28 September 2017

6 poetic stories from the CWGC archives

The Commission has many links to poetry, not only in the great war poets who are buried or commemorated at our various cemeteries and memorials around the world, but also in the use of poetry and verse within the very fabric of some of those sites.

 

Poetic verses can be seen engraved at a number of CWGC sites in the form of a memorial inscription as part of the overall architectural and also in personal epitaphs engraved on individual headstones.

Numerous works of prose have also been inspired by visits to Commission cemeteries and memorials written by recognised poets, members of the public, and Commission staff, but all generated by the experience of walking among the graves or reading the lists of engraved names.

The Commission’s archive team has delved through the archives and selected a handful of poetic stories to mark National Poetry Day.

Rudyard Kipling

By the outbreak of the First World War, Kipling was a poet and author of world renown. In 1915, Kipling’s only son John was killed in action at the Battle of Loos. Kipling joined the newly founded Imperial (now Commonwealth) War Graves Commission in 1917, and was the first Literary Advisor to the Commission.

It was Kipling who chose the inscription for Edwin Lutyens’ Stone of Remembrance. The phrase, ‘Their Name Liveth For Evermore’ was taken from the biblical Book of Ecclesiasticus. He also chose the wording for the headstones which marked the graves of unknown casualties, ‘Known Unto God’.

Kipling wrote a number of works connected with the First World War – My Boy Jack, The Gardener, The Irish Guards, and The King’s Pilgrimage.

In May 1922 King George V visited a number of cemeteries in France and Belgium in what became known as the King’s Pilgrimage. Kipling was asked to write a piece – The King’s Pilgrimage – to mark this event, which was initially published in The Times newspaper on the 15 May 1922. The poem was also printed in the book about the pilgrimage, which was published later that year – with all proceeds from the sales going to organisations engaged with helping bereaved relatives travel to the cemeteries and memorials.

The fifth verse of the poem makes particular reference to ‘a carven stone’ and ‘a stark Sword brooding on the bosom of the Cross’ – otherwise known as the Stone of Remembrance, designed for the Commission by Edwin Lutyens, and the Cross of Sacrifice, designed by Sir Reginald Blomfield.

 

Nancy Barden

In 1967, Nancy Barden, a retired employee of the Commission, composed a poem to mark the 50th anniversary of the Commission’s foundation. In our 100th year, it seems fitting to share this it.

 

Jack Kingston

Jack Kingston joined the Commission in September 1920. He had served in the First World War, and witnessed one of his best friends being killed. A gardener before the war, Jack decided to stay in France after the war to work for the War Graves Commission.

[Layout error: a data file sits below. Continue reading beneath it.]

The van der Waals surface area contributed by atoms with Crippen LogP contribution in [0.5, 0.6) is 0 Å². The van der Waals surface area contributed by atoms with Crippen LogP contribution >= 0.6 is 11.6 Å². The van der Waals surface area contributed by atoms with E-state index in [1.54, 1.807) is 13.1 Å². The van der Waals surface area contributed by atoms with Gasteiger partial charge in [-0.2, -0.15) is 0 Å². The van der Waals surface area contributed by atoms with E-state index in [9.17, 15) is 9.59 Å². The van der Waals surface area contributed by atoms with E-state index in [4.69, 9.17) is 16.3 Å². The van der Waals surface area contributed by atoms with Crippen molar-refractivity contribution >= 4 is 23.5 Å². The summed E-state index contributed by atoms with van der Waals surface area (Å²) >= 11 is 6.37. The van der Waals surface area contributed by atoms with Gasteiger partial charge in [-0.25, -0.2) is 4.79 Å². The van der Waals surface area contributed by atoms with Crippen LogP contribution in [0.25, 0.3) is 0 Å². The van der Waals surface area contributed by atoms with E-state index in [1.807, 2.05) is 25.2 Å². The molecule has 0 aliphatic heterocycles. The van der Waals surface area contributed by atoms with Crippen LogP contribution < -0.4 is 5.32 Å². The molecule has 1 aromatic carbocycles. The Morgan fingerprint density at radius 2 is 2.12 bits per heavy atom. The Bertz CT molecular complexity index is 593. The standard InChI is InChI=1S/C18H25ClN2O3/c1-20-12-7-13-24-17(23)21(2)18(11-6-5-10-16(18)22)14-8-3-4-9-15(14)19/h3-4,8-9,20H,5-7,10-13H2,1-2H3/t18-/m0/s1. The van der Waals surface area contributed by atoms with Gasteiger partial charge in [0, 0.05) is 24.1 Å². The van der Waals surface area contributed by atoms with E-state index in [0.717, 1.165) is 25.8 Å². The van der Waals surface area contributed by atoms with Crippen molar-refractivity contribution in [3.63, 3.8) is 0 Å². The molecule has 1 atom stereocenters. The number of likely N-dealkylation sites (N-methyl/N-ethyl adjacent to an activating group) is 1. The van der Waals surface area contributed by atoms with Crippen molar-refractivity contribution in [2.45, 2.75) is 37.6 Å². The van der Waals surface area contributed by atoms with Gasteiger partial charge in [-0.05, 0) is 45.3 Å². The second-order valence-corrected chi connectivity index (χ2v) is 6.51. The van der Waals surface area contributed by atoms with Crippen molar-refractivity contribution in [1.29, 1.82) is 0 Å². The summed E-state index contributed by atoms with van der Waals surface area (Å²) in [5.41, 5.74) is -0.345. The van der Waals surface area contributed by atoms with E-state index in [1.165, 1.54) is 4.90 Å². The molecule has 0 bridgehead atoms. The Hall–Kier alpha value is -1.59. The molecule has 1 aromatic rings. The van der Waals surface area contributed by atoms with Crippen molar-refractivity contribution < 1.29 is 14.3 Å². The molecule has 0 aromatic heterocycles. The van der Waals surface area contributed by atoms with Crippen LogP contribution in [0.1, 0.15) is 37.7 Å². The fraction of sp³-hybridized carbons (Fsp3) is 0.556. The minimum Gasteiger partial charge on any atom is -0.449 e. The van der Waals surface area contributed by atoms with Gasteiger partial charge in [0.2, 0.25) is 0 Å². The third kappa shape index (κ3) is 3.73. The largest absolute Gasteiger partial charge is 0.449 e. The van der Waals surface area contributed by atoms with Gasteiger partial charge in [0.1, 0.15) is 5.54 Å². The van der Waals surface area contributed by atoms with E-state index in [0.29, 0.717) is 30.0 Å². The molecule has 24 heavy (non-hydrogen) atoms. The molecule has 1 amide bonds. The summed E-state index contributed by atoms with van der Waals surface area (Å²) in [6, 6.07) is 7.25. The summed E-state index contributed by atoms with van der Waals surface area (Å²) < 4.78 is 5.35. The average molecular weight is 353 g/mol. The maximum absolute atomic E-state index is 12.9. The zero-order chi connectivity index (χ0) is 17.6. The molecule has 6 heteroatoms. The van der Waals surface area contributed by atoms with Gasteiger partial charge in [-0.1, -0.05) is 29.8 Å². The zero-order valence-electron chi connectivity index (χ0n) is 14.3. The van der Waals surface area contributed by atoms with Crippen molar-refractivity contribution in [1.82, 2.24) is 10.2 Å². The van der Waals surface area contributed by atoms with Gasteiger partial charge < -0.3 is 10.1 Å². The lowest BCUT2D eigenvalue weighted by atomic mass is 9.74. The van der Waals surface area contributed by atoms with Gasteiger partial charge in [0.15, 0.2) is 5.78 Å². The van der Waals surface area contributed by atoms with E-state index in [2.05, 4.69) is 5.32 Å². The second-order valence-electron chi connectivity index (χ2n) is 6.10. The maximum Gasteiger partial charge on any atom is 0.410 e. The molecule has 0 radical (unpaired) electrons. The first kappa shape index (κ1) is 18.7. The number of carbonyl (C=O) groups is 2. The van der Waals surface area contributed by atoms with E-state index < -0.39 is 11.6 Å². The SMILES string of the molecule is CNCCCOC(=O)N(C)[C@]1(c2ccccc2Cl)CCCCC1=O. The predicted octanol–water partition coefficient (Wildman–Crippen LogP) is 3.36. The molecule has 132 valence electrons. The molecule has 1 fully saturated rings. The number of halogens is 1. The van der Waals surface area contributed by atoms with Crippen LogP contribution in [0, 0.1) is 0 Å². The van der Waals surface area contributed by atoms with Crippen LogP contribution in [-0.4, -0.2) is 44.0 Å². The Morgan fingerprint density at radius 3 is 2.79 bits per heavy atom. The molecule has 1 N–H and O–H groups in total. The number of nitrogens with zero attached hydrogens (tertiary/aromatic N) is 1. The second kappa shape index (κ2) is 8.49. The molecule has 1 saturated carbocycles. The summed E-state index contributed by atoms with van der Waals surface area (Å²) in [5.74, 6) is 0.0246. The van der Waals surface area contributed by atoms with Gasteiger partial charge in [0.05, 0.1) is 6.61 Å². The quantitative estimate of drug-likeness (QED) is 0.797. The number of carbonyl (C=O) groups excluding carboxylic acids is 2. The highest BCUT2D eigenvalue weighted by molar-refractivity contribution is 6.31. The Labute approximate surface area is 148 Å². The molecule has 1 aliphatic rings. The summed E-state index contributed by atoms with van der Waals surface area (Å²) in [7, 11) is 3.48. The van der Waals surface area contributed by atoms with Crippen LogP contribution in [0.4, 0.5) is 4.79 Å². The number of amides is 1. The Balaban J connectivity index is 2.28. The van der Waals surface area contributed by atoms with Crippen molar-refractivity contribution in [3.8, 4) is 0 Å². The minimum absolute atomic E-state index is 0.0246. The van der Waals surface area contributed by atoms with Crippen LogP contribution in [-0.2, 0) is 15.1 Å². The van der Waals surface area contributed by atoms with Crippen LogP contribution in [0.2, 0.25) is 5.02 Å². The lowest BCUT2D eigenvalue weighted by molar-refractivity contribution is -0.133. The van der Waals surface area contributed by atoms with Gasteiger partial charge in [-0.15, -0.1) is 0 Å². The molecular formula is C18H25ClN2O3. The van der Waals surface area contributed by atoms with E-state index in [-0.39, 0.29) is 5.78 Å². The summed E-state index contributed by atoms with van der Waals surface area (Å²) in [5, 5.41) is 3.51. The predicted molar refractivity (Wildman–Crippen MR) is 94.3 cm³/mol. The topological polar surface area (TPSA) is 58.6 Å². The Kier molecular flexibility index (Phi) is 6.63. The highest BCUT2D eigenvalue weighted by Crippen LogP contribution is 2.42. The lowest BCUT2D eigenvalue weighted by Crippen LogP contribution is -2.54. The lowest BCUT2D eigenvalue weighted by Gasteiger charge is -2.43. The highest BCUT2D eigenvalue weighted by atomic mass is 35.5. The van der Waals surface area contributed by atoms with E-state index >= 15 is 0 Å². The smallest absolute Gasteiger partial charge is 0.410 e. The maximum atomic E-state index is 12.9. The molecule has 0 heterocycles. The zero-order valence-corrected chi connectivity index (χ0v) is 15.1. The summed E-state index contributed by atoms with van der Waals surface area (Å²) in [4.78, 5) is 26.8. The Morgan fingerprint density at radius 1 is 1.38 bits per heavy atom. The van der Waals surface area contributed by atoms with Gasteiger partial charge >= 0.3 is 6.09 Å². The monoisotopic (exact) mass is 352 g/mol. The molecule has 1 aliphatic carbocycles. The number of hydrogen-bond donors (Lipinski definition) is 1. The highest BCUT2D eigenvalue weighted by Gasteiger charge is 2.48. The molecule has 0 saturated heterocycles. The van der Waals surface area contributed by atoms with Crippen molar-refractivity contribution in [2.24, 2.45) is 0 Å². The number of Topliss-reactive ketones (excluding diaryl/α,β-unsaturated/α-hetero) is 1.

Jack’s notebook from his time working in France, along with other related documents, were recently donated to the CWGC archive by Jack’s granddaughter. Among the lists of plants and gardening supplies jotted in the notebook, Jack had written a short verse, in the nature of a love poem – no doubt with the intention of later writing it out in a letter back home to a sweetheart.

“Tho the Great divide doth part us,

And happy be your lot

Those days we spent together love

Will never be forgot.

 

May you live as long as you want to

May you want to as long as you live

If I’m asleep when you want to, wake me

If I’m awake and don’t want to, make me

Kiss you.”

 

Poetry and verse also forms an integral part of a number of CWGC cemeteries and memorials around the world.

Castiglione South African Cemetery in Italy features a quote taken from the poem O Valiant Hearts, written by Sir John Stanhope Arkwright. The poem was subsequently turned into a hymn, and is now commonly used at services of remembrance. The cemetery at Castiglione incorporates two panels within the memorial building, bearing the inscription, both in English and Afrikaans.

 

At Wimereux Communal Cemetery a memorial seat features the following lines from the poem In Flanders Fields, by Lieutenant Colonel John McCrae, who is buried in the cemetery.

 

CWGC Runnymede Memorial, which commemorates 20,000 airmen and women who were lost in the Second World War and have no known grave, features a number of architectural and decorative elements. Looking out on to the meadows at Runnymede, and to London’s Heathrow airport, the poem Memorial composed by a local student, Paul H. Scott, is etched across the glass. 

To mark National Poetry Day, CWGC staff and volunteers will read a selection of well-known war poems written by poets the CWGC commemorates, which we will bring to you live from CWGC Brookwood Military Cemetery in Surrey, via our Facebook page throughout the day. Click here to see the live readings.

 

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